UPDATE 9:09 p.m. ET: Green has returned to the game.

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Blandino: No way to say if Graham scored a touchdown

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The Saints had a crucial call go against them on Sunday when tight end Jimmy Graham thought he scored a touchdown, only to have the officials rule that he had fumbled just before the ball crossed the goal line.

A day later, NFL head of officiating Dean Blandino says he still doesn’t know whether they got that call right or wrong.

“This was very difficult,” Blandino said on NFL Network. “We really struggled with this one because it’s so close.”

Blandino said no replay angle conclusively showed whether the ball crossed the goal line before Graham lost possession.

“Where is the ball in relation to the goal line?” Blandino said. “You really can’t tell exactly where that ball is in relation to the gaol line. The ruling on the field is it did not break the plane. Do you see indisputable evidence that it did break the plane? We even had a closeup look that the network gave us and it just wasn’t clear cut, it wasn’t obvious that the ball broke the plane, so the ruling on the field stood.”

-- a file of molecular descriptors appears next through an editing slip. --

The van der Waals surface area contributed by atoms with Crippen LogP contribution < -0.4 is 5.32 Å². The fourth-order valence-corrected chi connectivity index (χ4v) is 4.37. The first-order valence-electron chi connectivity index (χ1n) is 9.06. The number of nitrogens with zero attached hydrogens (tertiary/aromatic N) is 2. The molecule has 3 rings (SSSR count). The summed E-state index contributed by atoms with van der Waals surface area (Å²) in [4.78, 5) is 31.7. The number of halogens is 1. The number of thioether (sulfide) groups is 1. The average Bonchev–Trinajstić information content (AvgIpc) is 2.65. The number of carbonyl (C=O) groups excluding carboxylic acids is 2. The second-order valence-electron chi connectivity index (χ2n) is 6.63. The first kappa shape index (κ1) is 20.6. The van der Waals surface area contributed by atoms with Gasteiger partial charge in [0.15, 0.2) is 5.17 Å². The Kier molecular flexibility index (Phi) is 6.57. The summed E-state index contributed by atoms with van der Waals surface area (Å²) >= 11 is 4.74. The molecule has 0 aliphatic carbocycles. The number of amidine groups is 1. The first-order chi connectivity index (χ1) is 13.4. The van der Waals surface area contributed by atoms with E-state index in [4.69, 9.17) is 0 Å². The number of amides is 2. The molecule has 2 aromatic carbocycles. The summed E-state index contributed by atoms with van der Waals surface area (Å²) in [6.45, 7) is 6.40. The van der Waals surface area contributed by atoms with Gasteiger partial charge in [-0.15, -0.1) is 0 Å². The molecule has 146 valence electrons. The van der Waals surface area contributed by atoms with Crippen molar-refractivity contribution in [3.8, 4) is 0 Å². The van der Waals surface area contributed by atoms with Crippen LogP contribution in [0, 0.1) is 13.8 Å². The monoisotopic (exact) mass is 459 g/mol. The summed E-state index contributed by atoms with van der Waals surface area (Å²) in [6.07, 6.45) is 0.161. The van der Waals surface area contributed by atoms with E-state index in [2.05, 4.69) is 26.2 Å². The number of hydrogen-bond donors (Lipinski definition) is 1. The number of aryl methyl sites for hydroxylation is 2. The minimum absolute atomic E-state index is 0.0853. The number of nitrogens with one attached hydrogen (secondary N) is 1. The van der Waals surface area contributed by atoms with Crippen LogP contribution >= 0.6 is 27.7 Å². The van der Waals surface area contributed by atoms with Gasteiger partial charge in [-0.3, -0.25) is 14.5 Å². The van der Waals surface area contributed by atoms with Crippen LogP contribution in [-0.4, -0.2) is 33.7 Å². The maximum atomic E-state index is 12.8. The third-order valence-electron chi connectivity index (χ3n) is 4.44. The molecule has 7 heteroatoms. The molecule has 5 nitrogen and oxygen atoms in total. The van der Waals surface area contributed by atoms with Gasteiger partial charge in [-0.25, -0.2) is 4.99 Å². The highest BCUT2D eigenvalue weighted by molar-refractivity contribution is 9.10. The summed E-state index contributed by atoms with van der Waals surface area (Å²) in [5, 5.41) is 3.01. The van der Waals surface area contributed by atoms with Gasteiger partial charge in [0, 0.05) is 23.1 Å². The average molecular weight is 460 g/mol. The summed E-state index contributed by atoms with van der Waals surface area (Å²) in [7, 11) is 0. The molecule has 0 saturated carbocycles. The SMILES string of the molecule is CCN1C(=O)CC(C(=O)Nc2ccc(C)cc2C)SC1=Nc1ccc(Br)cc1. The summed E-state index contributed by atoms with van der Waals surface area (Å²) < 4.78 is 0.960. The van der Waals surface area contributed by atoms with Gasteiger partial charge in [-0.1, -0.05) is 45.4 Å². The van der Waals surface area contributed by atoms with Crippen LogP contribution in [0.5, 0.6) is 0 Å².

Ultimately, Blandino said, when there’s no conclusive angle, the replay just has to stick with what the officials called on the field.

“Had they ruled touchdown, there was no evidence to overturn. Basically, the ruling on the field would have stood either way,” Blandino said.

Maybe some day we’ll have microchips in footballs that can tell us the instant a ball crosses the goal line. But with the replay system we have now, there was no way to say whether Graham scored or not.

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Reggie McKenzie talks up the Raiders’ rookie class

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Amid speculation that the Raiders could make sweeping changes and General Manager Reggie McKenzie could be on the chopping block, McKenzie would like to point out that he drafted some pretty good players this year.

McKenzie told the San Francisco Chronicle that first-round pick Khalil Mack and second-round pick Derek Carr have proven themselves to be the kind of players a franchise can be built around.